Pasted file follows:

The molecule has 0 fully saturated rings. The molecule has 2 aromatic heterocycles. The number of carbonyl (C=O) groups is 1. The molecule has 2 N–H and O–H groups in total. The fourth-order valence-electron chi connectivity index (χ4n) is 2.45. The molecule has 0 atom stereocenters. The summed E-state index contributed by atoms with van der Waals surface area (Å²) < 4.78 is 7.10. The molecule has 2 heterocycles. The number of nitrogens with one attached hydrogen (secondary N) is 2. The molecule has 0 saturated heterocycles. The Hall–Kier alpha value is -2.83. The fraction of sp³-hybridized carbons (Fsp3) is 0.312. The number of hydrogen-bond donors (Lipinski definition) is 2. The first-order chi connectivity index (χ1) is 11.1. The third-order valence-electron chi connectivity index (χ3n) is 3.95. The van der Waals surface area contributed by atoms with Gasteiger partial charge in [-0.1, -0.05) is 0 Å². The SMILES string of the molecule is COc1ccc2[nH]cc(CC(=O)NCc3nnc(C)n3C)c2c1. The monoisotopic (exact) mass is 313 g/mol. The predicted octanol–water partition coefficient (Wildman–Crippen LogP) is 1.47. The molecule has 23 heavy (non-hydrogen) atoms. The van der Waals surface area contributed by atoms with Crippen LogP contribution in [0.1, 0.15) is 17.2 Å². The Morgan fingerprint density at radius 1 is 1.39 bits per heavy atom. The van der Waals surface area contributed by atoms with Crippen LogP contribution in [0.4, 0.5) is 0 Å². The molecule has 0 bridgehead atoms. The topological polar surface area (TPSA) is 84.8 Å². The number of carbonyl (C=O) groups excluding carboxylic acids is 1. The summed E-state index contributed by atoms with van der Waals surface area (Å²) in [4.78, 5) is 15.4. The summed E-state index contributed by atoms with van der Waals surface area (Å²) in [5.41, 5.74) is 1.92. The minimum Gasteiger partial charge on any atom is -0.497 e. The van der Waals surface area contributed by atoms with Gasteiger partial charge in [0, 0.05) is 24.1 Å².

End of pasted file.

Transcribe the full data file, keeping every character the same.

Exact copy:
The molecule has 0 fully saturated rings. The molecule has 2 aromatic heterocycles. The number of carbonyl (C=O) groups is 1. The molecule has 2 N–H and O–H groups in total. The fourth-order valence-electron chi connectivity index (χ4n) is 2.45. The molecule has 0 atom stereocenters. The summed E-state index contributed by atoms with van der Waals surface area (Å²) < 4.78 is 7.10. The molecule has 2 heterocycles. The number of nitrogens with one attached hydrogen (secondary N) is 2. The molecule has 0 saturated heterocycles. The Hall–Kier alpha value is -2.83. The fraction of sp³-hybridized carbons (Fsp3) is 0.312. The number of hydrogen-bond donors (Lipinski definition) is 2. The first-order chi connectivity index (χ1) is 11.1. The third-order valence-electron chi connectivity index (χ3n) is 3.95. The van der Waals surface area contributed by atoms with Gasteiger partial charge in [-0.1, -0.05) is 0 Å². The SMILES string of the molecule is COc1ccc2[nH]cc(CC(=O)NCc3nnc(C)n3C)c2c1. The monoisotopic (exact) mass is 313 g/mol. The predicted octanol–water partition coefficient (Wildman–Crippen LogP) is 1.47. The molecule has 23 heavy (non-hydrogen) atoms. The van der Waals surface area contributed by atoms with Crippen LogP contribution in [0.1, 0.15) is 17.2 Å². The Morgan fingerprint density at radius 1 is 1.39 bits per heavy atom. The van der Waals surface area contributed by atoms with Crippen LogP contribution in [0.4, 0.5) is 0 Å². The molecule has 0 bridgehead atoms. The topological polar surface area (TPSA) is 84.8 Å². The number of carbonyl (C=O) groups excluding carboxylic acids is 1. The summed E-state index contributed by atoms with van der Waals surface area (Å²) in [4.78, 5) is 15.4. The summed E-state index contributed by atoms with van der Waals surface area (Å²) in [5.41, 5.74) is 1.92. The minimum Gasteiger partial charge on any atom is -0.497 e. The van der Waals surface area contributed by atoms with Gasteiger partial charge in [0, 0.05) is 24.1 Å².